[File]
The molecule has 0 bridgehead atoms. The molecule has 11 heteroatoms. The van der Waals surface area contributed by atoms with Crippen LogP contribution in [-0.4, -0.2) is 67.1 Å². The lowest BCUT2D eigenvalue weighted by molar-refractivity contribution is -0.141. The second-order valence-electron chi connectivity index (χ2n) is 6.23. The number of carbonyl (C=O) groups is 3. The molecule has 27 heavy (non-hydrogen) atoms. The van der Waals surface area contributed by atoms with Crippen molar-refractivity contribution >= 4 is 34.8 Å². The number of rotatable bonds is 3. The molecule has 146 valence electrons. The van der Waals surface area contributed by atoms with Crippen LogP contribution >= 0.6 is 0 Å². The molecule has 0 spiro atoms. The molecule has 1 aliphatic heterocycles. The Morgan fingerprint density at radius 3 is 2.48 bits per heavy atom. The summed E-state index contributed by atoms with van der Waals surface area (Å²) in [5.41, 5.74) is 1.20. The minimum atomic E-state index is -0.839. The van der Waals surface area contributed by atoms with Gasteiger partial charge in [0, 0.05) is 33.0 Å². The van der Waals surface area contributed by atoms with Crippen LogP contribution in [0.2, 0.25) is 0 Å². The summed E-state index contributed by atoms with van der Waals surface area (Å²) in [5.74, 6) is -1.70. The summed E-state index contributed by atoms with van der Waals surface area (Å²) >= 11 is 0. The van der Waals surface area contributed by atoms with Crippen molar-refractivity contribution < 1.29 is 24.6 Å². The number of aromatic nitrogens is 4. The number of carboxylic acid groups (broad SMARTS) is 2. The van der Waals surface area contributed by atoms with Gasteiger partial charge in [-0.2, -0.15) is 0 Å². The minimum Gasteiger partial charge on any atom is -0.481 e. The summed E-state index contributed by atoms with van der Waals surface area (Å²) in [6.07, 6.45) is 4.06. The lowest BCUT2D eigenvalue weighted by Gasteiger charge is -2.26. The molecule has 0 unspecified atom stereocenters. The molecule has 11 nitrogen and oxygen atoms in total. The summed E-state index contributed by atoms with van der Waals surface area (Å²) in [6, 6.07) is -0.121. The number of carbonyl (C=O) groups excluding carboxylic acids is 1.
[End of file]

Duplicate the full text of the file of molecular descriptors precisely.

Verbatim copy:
The molecule has 0 bridgehead atoms. The molecule has 11 heteroatoms. The van der Waals surface area contributed by atoms with Crippen LogP contribution in [-0.4, -0.2) is 67.1 Å². The lowest BCUT2D eigenvalue weighted by molar-refractivity contribution is -0.141. The second-order valence-electron chi connectivity index (χ2n) is 6.23. The number of carbonyl (C=O) groups is 3. The molecule has 27 heavy (non-hydrogen) atoms. The van der Waals surface area contributed by atoms with Crippen molar-refractivity contribution >= 4 is 34.8 Å². The number of rotatable bonds is 3. The molecule has 146 valence electrons. The van der Waals surface area contributed by atoms with Crippen LogP contribution >= 0.6 is 0 Å². The molecule has 0 spiro atoms. The molecule has 1 aliphatic heterocycles. The Morgan fingerprint density at radius 3 is 2.48 bits per heavy atom. The summed E-state index contributed by atoms with van der Waals surface area (Å²) in [5.41, 5.74) is 1.20. The minimum atomic E-state index is -0.839. The van der Waals surface area contributed by atoms with Gasteiger partial charge in [0, 0.05) is 33.0 Å². The van der Waals surface area contributed by atoms with Crippen LogP contribution in [0.2, 0.25) is 0 Å². The summed E-state index contributed by atoms with van der Waals surface area (Å²) in [5.74, 6) is -1.70. The summed E-state index contributed by atoms with van der Waals surface area (Å²) >= 11 is 0. The van der Waals surface area contributed by atoms with Crippen molar-refractivity contribution < 1.29 is 24.6 Å². The number of aromatic nitrogens is 4. The number of carboxylic acid groups (broad SMARTS) is 2. The van der Waals surface area contributed by atoms with Gasteiger partial charge in [-0.2, -0.15) is 0 Å². The minimum Gasteiger partial charge on any atom is -0.481 e. The summed E-state index contributed by atoms with van der Waals surface area (Å²) in [6.07, 6.45) is 4.06. The lowest BCUT2D eigenvalue weighted by Gasteiger charge is -2.26. The molecule has 0 unspecified atom stereocenters. The molecule has 11 nitrogen and oxygen atoms in total. The summed E-state index contributed by atoms with van der Waals surface area (Å²) in [6, 6.07) is -0.121. The number of carbonyl (C=O) groups excluding carboxylic acids is 1.